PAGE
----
Jun. 28, 2019
Leading the race to regenerate eyes
Michiko Mandai, Deputy Project Leader
Laboratory for Retinal Regeneration, Center for Biosystems Dynamics Research
Please describe your role at RIKEN.
I explore the therapeutic possibilities for diseased eyes of using regenerative medicine (the treatment of degenerative eye disorders). Specifically, I’m involved in pre-clinical studies using retinal tissue and cells derived from stem cells.
Please briefly describe your current research?
For the past few years, I’ve focused on using self-organized retinal tissue prepared using embryonic stem cells (ES) and/or induced pluripotent stem cells (iPS) in animal models to see if these tissues can contribute to functional retinal reconstruction after degeneration.
What excites you the most about your current research?
I’ll never forget the day that I saw what looked like a real mature retina, after an ES-derived retina was transplanted into the degenerated eye of a mouse. The question of if transplanted retinal cells or tissues really make connections with host neural retinal cells has long plagued researchers. However, the fact that a dead neural network could be rebuilt in an adult is exciting. I see traces of neural regeneration in animal models, but I still wonder if they can be replicated in humans, and how I can help maximize the effects.
How did you decide on what you wanted to study?
I started as a clinical ophthalmologist, but I became interested in disease pathology. Today, I try to interpret diseases through basic science as well as clinical ophthalmology.
What have been the most interesting recent discoveries in your field?
Two great contributions have come from Japanese researchers. Mototsugu Eiraku has been working on producing three-dimensional retina from stem cells. Yoshiki Sasai’s lab has examined guiding human embryonic stem cells in tissue cultures into cells from the brain cortex, eyes and other organs. From these finding we can now obtain retinas from ES/iPS cells by reproducing the developmental process in vitro.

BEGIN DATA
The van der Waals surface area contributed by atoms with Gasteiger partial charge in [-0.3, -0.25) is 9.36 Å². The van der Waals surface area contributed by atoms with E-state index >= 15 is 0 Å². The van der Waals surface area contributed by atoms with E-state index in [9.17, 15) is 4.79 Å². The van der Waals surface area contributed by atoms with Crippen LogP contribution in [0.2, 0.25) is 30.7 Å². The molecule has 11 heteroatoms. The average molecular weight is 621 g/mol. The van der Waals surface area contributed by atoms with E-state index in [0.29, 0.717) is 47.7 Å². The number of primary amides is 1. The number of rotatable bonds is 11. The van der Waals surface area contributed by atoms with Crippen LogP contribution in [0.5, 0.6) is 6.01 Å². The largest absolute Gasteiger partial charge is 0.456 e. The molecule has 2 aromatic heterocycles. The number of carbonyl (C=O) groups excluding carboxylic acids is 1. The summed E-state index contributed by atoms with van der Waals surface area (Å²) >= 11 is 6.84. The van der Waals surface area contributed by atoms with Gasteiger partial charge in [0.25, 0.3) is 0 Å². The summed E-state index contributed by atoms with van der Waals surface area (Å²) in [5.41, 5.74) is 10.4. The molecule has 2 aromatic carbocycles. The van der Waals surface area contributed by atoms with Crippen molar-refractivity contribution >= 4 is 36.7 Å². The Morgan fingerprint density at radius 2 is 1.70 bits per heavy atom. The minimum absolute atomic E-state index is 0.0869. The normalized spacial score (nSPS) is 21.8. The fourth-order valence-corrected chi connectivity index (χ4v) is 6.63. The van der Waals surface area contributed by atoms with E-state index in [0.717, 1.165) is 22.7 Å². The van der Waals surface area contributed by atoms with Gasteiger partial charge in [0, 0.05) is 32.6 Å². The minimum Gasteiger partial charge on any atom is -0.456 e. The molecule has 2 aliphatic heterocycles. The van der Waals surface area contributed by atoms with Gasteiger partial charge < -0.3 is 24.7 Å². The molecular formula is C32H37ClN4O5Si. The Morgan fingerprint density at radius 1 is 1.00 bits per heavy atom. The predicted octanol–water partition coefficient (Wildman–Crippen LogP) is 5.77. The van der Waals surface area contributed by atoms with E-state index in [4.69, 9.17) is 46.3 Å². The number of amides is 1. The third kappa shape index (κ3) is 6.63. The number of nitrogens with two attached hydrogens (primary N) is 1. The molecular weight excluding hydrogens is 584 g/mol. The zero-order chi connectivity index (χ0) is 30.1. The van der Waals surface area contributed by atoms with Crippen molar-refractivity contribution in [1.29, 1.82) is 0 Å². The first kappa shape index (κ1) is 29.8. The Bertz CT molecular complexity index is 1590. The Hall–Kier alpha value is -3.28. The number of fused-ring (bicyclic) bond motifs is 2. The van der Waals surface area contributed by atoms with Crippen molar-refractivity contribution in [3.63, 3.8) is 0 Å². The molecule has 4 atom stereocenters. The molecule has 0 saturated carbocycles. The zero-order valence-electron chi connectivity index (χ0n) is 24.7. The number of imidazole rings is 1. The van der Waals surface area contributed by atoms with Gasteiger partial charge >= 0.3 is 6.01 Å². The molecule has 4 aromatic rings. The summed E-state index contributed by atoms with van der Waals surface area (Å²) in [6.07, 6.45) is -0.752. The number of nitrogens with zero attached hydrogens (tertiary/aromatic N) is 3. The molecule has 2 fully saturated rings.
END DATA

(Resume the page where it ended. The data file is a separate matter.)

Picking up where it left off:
How and when did you join RIKEN?
Previously, I had worked with Masayo Takahashi as a clinical ophthalmologist, but I was also interested in performing preclinical studies, and so it was ideal when she joined RIKEN to do more fundamental research and I was able to join her lab.
What are some of the technologies that you use in your research?
We use volume imaging and analysis via immunohistochemistry, a type of immunostaining, and are also trying the serial block-face electron microscope to generate three-dimensional images from small samples. We are still struggling with three-dimensional reconstructions of large-volumes of data, but I would like to see if the characteristic ribbon synapse formation of photoreceptor bipolar and horizontal cells are reproducible between host retina and graft tissue. The multiple electrode array system is also an important tool used to record the retinal function through electrophysiology.
Tell us about your goals.
I'd like to see if we can restore substantial vision in humans through photoreceptor reconstruction and replacing or repairing other retinal cells. This will also provide clues to how the visual system is organized. Clinically, we would like to move from seeing small effects, such as patients being able to see some light, to patients being able to see shapes or movement.
“My research is important to society because….”
…it challenges us to understand the regenerative potential of the human neural network.